God Grant me the Serenity to

Accept the things I cannot change

Courage to change the things I can

And the Wisdom to know the difference.

You can use the short version, and just say “Oh, well.” And that covers it.

This week as we finally (finally!) stop being in the month of March and proceed into April (which surely won’t be as long, right?) I realized that during this pandemic I’ve been forcing myself to adhere to one part of that prayer, the changing things I can section. Granted, it’s my default position. Coming from a long line of pull-yourself-up-by-your-bootstrappers whose mindset of “make it happen” is practically a religion, it’s hard not to try and muscle my way through things. The far side of that behavior is intense manipulation of others to get what you want, which isn’t pleasant for anyone. It also leads to never being good enough. A sticky wicket, in other words. (Have you also been watching way too much Brit Box during quarantine?)

Three weeks into this thing, and never once achieving all the things on the daily to-do list, I’ve realized that gripping onto the “changing things I can” portion of the serenity prayer isn’t working. It’s forced me into using my short version of the Serenity Prayer multiple times per day. I can’t change other people’s behavior; they will still congregate and have “quarantine parties.” Oh, well. My son’s college graduation will be postponed until next year. Oh, well. I can’t even get my 85 and 90-year-old parents to stay in their house. They’ve nicknamed me “The Warden,” and while they say it with a half-smile on their face, they resent the hell out of me, and sneak out and do inconsequential errands anyway. Oh, well. I can only change my own behavior.

Accepting things I cannot change feels unnatural, a lesser choice, the coward’s way out. The thought that if I tried harder something could be done gnaws like a rat behind the wall. It’s a struggle to accept things as they are and not try and fix them. It feels like losing. Yet its where peace is found. Accepting things is to see them clearly, and that’s when a path forward is revealed. It’s a gentler path than I’m used to walking. It includes fuzzy thinking, and naps in the afternoon, and not getting everything on my to-do list done. Very few of us currently alive on this planet have navigated a global pandemic before, so perhaps we can accept that and then move forward instead of making ourselves crazy with what could’ve been done, or what we should be doing.

I think that’s what is meant by giving yourself grace. Being in acceptance is understanding that going for strolls in your neighborhood is enough, I don’t need to jog the whole time. My dog loves those walks. No need to rearrange all the closets today. Maybe just the one shelf. Acceptance means I stop comparing myself to others, too. I love seeing clever people on Facebook making up new pandemic words to Disney songs and dressing up, so we all can laugh. It’s okay to just laugh and appreciate the gift of it, I don’t need to do one too. Besides, you for sure don’t want to hear me sing. I accepted that one back in 2nd grade.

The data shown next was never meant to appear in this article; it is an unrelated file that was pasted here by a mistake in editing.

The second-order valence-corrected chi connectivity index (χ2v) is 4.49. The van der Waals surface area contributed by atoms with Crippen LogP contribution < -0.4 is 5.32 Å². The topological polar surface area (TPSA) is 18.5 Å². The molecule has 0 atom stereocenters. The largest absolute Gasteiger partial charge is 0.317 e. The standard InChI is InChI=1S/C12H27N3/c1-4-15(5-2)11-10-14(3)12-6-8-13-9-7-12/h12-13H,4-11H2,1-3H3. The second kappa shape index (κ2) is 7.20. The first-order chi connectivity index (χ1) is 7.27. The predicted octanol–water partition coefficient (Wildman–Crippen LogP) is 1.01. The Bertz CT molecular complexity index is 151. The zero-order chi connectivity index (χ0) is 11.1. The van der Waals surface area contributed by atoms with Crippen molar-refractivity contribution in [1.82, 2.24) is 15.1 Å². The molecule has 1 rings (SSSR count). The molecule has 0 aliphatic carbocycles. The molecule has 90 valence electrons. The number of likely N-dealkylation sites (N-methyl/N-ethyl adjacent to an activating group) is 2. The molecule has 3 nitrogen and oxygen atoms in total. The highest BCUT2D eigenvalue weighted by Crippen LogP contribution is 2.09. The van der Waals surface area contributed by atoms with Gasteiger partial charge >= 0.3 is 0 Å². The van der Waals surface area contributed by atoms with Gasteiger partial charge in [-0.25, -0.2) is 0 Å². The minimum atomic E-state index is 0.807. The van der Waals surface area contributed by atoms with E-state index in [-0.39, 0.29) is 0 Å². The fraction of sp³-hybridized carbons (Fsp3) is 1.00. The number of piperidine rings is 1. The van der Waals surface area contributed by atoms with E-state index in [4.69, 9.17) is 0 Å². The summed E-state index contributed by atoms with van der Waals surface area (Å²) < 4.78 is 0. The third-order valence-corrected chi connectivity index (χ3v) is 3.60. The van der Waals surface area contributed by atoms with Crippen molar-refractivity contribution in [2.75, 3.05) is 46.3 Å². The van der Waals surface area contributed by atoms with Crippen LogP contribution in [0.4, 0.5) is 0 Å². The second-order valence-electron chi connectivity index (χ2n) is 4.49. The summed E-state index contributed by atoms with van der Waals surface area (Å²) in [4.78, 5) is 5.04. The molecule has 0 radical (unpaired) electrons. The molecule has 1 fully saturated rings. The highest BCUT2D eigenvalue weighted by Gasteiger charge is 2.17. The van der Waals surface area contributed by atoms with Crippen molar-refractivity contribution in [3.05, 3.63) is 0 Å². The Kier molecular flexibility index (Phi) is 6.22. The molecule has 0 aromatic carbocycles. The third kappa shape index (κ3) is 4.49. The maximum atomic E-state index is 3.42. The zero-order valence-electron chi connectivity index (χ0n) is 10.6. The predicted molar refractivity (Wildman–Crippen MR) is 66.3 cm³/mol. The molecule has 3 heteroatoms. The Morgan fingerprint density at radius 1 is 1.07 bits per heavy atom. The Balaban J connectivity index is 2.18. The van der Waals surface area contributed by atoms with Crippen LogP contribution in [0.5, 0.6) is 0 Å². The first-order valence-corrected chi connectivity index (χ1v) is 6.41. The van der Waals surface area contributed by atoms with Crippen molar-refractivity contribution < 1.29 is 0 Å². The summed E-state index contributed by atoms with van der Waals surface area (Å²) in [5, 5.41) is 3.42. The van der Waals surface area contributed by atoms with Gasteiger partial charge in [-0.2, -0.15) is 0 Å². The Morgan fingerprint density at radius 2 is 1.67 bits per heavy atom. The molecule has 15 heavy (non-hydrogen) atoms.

On my long ambles through the neighborhood I see all sorts of gardens. There are apartments with cheery little window pots all the way up to huge 12,000 square foot homes that have immaculate gardens and clipped hedges formed into mazes. My personal garden consists of two small pear sprouts and another little plant on the floor of my living room. The baby pear trees have a good story behind them. They’re from a single pear produced by a long-suffering tree that sat in a pot for at least two years too long at our old rental house in Johnson City. It made a few hopeful green leaves each spring but no fruit. It endured the winters huddled against the side of the house. It’d lost most of its upper branches to some sort of black rot. But it was hanging in there, and as I’m sentimental about living things, we tossed it on the back of the truck last-minute when we moved to Dallas.

We dropped it off at my parent’s house before taking the rest of our things to the apartment, so it survived The Fire. They planted it in their yard. It sat in its new home doing very little for a year, not dejected exactly, just tired from the move and the strangeness of having its roots unencumbered by pot sides. Perhaps learning to accept its new place. Last year the little tree rallied and with a massive effort produced a single, perfect pear. My mom and I shared it when it got ripe, before the birds got it, and to the little tree’s credit, it was sweet and delicious.

I saved the two viable seeds from it, and stored them in a baggie filled with dirt in my fridge for four months like I saw on a YouTube video. The two seeds had just started sprouting when I planted them at the end of January in the pots in my living room and watered and sunned them regularly. Now we have two baby pear trees making leaves and growing very slowly. But growing they are. I talk to them daily and tell them they are the very best pear trees in my living room, and they seem to like that. Just having them there makes me happy, and reminds me one more time that we are indeed human beings, not human doings, and that accepting things I cannot change just might be okay for today.